I’m trying to plan my fall and spring youth events. Being a planner, I hope that if I plan everything weeks in advance, then things will go smoothly. Ha! This is teens we’re planning for.
It’s so important to be where the kids need us to be, but they don’t always know either. And when the day arrives, they may not be at the place to discuss my carefully determined topic of the evening. So how do you plan when you know you may have to change plans at a moment’s notice?
The thing you need to know is what’s your real goal. Because it’s easy to get distracted and think My Presentation On Prayer is the most important thing, and it’s not. What is it you’re really aiming for?
My goal is to be invitational and inclusive for all of our youth. The topics really are secondary to the meeting. Some quiet and relaxing time for each youth is a real gift to each of them. I have to remind myself of that when I’ve spent a lot of time and energy on a plan that gets derailed because someone said something to someone else at school and ooooohhh. I want to say, really? Really? That’s more important than prayer? But right at that moment, maybe it is. Just like when I come home and want to talk about how someone said something to someone else and I need someone to hear me.
So since my goal is to be invitational and inclusive, what I find is that planning the space and environment where that can happen is just as important as planning the topics for discussion, and may take more time and thought.
I feel strongly that youth group is a place for our youth to be heard in a safe and quiet God centered space. How can you plan for that? So rather than thinking first about topics, I think first about what creates quiet, safety, and a God centered space. What creates room for listening?
I think it’s really important to have rituals. Rituals establish a space, and they can create a sense of safety, too, when things are familiar. Kids know they’re in a space where they will be heard and respected when the ritual signals that. You can do what you want to create rituals, but keep it simple and something that gets the youth engaged, either with one kid lighting a candle each time, or something involving getting everyone breathing, something that gives them a chance to focus. We have a ritual to start and end each meeting.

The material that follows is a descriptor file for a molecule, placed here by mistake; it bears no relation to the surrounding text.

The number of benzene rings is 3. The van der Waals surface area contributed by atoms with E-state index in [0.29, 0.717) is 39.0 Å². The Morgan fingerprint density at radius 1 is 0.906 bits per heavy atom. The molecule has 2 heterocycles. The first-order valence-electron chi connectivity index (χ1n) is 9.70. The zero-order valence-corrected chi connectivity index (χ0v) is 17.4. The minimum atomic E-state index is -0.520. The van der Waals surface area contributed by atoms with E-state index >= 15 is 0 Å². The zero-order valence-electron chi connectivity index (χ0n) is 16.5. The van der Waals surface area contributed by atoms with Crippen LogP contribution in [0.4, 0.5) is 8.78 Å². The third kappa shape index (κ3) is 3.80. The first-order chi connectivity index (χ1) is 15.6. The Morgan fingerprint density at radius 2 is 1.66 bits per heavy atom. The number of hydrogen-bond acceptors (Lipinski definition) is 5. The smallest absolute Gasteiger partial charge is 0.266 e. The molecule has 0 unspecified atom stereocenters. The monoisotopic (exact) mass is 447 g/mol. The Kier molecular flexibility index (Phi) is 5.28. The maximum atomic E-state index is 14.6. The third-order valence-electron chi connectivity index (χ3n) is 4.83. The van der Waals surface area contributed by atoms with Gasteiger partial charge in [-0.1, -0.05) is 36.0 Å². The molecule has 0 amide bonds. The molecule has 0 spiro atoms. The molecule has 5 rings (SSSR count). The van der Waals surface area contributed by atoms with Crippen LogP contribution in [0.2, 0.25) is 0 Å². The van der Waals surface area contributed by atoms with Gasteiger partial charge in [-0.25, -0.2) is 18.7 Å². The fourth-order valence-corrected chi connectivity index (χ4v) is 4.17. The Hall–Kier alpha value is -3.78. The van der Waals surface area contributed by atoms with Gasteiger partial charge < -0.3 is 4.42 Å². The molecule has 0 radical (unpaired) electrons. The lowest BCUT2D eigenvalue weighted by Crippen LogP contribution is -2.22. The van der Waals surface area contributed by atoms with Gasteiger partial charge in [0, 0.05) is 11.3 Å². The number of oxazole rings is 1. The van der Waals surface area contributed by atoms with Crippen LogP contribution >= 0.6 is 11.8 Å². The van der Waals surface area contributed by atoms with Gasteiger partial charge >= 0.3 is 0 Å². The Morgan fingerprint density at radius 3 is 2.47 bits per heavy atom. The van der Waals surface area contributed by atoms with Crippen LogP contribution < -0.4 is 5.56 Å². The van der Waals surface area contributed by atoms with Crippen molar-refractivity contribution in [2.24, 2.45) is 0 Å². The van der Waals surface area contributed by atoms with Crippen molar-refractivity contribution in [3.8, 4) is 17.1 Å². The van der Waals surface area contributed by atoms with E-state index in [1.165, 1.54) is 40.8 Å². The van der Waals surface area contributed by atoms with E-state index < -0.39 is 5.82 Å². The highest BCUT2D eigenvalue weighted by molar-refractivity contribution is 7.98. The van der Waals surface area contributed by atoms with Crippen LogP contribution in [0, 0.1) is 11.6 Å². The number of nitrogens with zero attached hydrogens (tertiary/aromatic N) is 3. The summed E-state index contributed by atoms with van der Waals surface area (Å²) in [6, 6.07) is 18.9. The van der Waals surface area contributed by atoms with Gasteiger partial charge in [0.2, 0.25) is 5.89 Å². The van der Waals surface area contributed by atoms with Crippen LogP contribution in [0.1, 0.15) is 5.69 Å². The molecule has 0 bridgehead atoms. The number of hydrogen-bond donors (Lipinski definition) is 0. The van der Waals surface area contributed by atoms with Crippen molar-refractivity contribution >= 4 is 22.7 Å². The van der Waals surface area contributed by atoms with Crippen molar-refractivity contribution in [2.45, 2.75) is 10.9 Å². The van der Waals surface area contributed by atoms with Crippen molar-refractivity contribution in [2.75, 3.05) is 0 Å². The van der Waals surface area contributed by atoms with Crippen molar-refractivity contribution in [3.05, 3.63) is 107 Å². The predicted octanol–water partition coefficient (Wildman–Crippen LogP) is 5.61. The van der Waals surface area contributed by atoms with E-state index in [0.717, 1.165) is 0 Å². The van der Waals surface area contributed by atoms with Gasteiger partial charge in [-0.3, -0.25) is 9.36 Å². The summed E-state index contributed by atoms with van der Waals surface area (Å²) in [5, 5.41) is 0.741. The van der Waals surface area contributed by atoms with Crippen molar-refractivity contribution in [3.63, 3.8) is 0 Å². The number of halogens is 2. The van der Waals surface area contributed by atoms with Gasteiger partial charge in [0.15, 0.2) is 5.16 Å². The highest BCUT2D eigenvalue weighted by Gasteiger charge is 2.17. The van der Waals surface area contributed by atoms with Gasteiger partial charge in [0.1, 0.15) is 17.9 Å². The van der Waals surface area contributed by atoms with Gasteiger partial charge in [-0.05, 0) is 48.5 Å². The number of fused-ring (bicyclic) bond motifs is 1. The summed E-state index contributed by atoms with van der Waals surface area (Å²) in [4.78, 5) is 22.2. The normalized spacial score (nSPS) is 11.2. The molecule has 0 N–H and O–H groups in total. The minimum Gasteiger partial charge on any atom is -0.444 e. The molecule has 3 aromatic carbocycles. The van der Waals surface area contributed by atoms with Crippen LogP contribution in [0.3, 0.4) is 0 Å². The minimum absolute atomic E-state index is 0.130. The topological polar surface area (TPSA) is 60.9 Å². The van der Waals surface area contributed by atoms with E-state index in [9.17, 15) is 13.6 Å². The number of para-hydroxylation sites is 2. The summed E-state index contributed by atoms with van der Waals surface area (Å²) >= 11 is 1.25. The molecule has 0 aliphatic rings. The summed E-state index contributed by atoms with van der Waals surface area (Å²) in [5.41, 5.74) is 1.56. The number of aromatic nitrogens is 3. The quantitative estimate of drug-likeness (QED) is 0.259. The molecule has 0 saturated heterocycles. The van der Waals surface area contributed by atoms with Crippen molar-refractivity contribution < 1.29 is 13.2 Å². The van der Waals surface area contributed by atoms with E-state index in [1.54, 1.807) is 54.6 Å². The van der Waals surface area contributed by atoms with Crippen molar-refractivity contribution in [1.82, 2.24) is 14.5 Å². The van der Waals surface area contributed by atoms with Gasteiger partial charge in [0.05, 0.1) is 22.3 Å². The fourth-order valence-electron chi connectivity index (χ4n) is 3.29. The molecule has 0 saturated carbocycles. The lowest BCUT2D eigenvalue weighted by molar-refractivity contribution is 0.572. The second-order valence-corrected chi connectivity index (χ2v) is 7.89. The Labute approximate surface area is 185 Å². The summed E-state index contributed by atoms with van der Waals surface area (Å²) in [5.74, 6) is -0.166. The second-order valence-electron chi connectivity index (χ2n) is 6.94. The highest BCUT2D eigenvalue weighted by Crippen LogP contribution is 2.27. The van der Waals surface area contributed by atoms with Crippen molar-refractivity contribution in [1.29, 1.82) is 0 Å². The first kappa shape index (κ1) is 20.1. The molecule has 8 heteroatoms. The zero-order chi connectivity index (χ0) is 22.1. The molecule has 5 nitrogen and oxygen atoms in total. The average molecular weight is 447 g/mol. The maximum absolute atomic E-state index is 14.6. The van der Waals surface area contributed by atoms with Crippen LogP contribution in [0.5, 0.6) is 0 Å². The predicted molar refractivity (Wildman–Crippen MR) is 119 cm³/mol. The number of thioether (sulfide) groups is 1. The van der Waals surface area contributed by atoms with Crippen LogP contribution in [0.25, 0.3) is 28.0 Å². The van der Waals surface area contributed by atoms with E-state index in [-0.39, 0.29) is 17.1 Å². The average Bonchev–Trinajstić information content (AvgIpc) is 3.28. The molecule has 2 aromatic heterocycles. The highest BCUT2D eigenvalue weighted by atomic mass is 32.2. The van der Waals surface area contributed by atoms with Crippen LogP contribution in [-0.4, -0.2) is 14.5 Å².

It’s important to have a sacred space. I don’t mean a religious-looking space. I mean a space that’s set apart for them. One of the worst things you can do for youth is tell them “This is your meeting space,” and then bump them for “an important meeting.” What does that say to them?
It’s important to allow room for whatever might have happened in their lives to come out. If you set aside some time each week for kids to share, make sure you have a set up way to do so. Otherwise, it’s easy for one person to dominate the discussion. And that includes the youth leaders! Not trying to fix their issues is so important. We can mentor important life skills just by offering them that each week. Have ground rules for sharing, although it’s never going to go exactly to plan.
So, yes, I’m doing a lot of planning. I plan topics and events and activities. But I have to hold on to them lightly. The youth often have something to share or a topic to talk about. They often pick the best topic naturally, based on their experience, and the time can pass quickly for all of us. If it doesn’t go according to my plan, it doesn’t mean it’s not going according to plan. Pillows, candles (unscented), a ritual opening and closing, with some sharing, may be all we need for a great God-centered youth meeting.